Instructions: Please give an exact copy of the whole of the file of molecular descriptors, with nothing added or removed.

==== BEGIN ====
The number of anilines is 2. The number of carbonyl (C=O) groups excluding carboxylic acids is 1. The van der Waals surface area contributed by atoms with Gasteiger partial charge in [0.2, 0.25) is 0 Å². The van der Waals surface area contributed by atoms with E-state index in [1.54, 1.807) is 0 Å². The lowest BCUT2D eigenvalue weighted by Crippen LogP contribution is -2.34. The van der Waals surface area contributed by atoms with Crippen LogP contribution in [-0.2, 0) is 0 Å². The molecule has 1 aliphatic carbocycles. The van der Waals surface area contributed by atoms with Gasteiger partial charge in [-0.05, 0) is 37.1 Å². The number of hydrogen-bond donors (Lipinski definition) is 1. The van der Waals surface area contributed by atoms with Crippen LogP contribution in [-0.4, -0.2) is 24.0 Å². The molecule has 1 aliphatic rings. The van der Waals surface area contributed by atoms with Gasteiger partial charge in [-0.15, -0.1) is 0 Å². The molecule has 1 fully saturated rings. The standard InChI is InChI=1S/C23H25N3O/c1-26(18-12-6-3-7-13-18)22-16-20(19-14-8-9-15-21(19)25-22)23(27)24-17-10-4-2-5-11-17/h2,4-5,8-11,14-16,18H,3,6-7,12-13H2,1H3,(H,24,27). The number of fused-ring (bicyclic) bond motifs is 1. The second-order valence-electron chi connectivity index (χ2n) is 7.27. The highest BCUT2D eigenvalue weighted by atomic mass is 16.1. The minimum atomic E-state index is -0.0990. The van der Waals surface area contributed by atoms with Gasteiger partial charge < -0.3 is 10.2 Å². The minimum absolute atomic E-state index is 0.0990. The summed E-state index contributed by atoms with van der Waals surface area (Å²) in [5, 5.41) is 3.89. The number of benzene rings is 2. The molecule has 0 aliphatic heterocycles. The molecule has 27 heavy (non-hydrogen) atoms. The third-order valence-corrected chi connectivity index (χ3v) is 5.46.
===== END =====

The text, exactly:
The number of anilines is 2. The number of carbonyl (C=O) groups excluding carboxylic acids is 1. The van der Waals surface area contributed by atoms with Gasteiger partial charge in [0.2, 0.25) is 0 Å². The van der Waals surface area contributed by atoms with E-state index in [1.54, 1.807) is 0 Å². The lowest BCUT2D eigenvalue weighted by Crippen LogP contribution is -2.34. The van der Waals surface area contributed by atoms with Crippen LogP contribution in [-0.2, 0) is 0 Å². The molecule has 1 aliphatic carbocycles. The van der Waals surface area contributed by atoms with Gasteiger partial charge in [-0.05, 0) is 37.1 Å². The number of hydrogen-bond donors (Lipinski definition) is 1. The van der Waals surface area contributed by atoms with Crippen LogP contribution in [-0.4, -0.2) is 24.0 Å². The molecule has 1 aliphatic rings. The van der Waals surface area contributed by atoms with Gasteiger partial charge in [-0.15, -0.1) is 0 Å². The molecule has 1 fully saturated rings. The standard InChI is InChI=1S/C23H25N3O/c1-26(18-12-6-3-7-13-18)22-16-20(19-14-8-9-15-21(19)25-22)23(27)24-17-10-4-2-5-11-17/h2,4-5,8-11,14-16,18H,3,6-7,12-13H2,1H3,(H,24,27). The number of fused-ring (bicyclic) bond motifs is 1. The second-order valence-electron chi connectivity index (χ2n) is 7.27. The highest BCUT2D eigenvalue weighted by atomic mass is 16.1. The minimum atomic E-state index is -0.0990. The van der Waals surface area contributed by atoms with Gasteiger partial charge < -0.3 is 10.2 Å². The minimum absolute atomic E-state index is 0.0990. The summed E-state index contributed by atoms with van der Waals surface area (Å²) in [5, 5.41) is 3.89. The number of benzene rings is 2. The molecule has 0 aliphatic heterocycles. The molecule has 27 heavy (non-hydrogen) atoms. The third-order valence-corrected chi connectivity index (χ3v) is 5.46.